The results of LD measurements for α-Fe2O3 are compared with the results obtained by Stekiel et al. (2015[Stękiel, M., Przeniosło, R., Sosnowska, I., Fitch, A., Jasiński, J. B., Lussier, J. A. & Bieringer, M. (2015). Acta Cryst. B71, 203-208.]) on the high-resolution SR powder diffractometer ID22 at the ESRF (Fitch, 2004[Fitch, A. N. (2004). J. Res. Natl Inst. Stand. Technol. 109, 133-142.]). The observed SR diffraction peak shape was described using a pseudo-Voigt function. The instrumental contribution of ID22 was estimated by measuring a reference LaB6 sample.

6. Results and discussion

In this section we discuss the analysis of LD data from α-Fe2O3 powder. The analysis steps include (i) determination of the instrumental resolution by means of a monocrystal reference sample, (ii) measurement of the small-angle scattering by the SESANS technique, (iii) scaling these data to the LD geometry including absorption and (iv) determination of D(hkl).

In LD, SESANS and other neutron spin–echo techniques, the measured signal, that is the polarization versus the Larmor precession phase, is a product of intrinsic and instrumental effects. This is in contrast with conventional diffraction and spectroscopy, where the measured signals are convolutions of the instrumental resolution and sample-related effects (Mezei, 1980[Mezei, F. (1980). Editor. Neutron Spin Echo, Lecture Notes in Physics, Vol. 128. Heidelberg: Springer-Verlag.]; Mezei et al., 2003[Mezei, F., Pappas, C. & Gutberlet, T. (2003). Editors. Neutron Spin Echo Spectroscopy, Lecture Notes in Physics, Vol. 601. Heidelberg: Springer.]). This is explained, in brief, by the fact that the polarization is a probability, namely the expectation value of the neutron spinor. The probabilities of instrumental effects, such as non-perfect RF coils, and sample intrinsic effects, such as the range of D(hkl), are statistically independent, so that the probabilities (polarizations) are multiplied. A second qualitative argument is that LD and spin–echo techniques provide cosine-Fourier transforms of distribution functions [equations (11)[link] and (25)[link]], such that convolutions are converted to products. In the present case of an LD experiment, the measured polarization Pexp is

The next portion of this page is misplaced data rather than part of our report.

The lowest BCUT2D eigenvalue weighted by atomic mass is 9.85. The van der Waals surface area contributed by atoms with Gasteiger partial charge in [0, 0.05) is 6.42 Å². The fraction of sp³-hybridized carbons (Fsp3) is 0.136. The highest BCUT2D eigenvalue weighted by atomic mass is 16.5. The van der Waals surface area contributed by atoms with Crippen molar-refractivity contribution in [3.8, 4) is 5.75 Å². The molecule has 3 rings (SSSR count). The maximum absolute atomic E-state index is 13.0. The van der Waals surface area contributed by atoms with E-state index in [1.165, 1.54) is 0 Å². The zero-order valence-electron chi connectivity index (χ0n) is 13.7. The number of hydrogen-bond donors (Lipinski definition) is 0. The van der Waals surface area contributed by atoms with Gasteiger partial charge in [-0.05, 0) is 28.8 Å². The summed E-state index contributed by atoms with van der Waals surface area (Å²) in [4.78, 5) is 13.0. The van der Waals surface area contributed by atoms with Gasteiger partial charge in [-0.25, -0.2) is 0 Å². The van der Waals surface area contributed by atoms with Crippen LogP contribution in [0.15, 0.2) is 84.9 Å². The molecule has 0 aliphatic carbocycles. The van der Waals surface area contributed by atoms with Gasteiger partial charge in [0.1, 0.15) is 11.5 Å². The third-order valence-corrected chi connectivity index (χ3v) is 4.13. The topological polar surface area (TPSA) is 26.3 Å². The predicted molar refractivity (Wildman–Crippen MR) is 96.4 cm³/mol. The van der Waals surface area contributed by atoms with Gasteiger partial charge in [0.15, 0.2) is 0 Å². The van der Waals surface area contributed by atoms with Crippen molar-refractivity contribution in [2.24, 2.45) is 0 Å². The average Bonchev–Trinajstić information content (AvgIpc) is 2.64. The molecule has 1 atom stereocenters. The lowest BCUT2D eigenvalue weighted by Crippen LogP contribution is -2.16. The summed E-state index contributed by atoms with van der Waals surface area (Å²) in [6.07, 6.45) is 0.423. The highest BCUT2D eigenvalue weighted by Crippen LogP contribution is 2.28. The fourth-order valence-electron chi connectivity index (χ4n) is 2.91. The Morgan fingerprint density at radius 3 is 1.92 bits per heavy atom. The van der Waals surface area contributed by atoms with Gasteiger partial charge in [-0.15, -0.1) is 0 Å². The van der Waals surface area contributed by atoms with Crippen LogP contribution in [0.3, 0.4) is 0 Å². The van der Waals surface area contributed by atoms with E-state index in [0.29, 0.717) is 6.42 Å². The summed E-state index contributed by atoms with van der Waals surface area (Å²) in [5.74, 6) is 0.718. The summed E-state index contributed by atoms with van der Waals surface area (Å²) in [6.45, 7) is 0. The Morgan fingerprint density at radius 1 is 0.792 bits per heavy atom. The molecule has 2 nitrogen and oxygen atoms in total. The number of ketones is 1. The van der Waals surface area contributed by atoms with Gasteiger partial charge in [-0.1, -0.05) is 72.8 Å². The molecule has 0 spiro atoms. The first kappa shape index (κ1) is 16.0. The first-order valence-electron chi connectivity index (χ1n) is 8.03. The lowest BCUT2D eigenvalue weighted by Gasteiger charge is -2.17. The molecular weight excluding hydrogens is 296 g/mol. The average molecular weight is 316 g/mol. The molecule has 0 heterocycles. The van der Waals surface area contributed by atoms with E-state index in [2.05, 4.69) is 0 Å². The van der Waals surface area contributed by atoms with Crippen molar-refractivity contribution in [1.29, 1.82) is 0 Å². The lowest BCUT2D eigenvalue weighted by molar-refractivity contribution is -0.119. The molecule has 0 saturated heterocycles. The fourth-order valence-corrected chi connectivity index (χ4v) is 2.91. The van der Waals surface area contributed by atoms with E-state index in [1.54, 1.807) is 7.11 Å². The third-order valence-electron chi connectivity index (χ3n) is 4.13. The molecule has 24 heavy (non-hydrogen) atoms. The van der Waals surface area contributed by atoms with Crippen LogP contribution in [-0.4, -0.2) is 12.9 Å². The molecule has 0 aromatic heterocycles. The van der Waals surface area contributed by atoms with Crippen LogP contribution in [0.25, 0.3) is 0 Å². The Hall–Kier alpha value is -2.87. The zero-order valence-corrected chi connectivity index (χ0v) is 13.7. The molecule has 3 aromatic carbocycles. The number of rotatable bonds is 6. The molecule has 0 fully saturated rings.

[P_{\rm exp} = P_0 P_{\rm inst} P_S^2 P_{\rm LD} , \eqno(41)]

where PS and PLD are defined in equations (12)[link] and (17)[link]. A constant factor P0 accounts for additional effects leading to a loss of polarization, independent of the Larmor phase, including non-polarized background from the sample and spin precession resulting from small randomly distributed ferromagnetic moments in the sample. Pinst is taken from Fig. 6[link] and is independent of the sample. The same argument holds for the SESANS experiment, where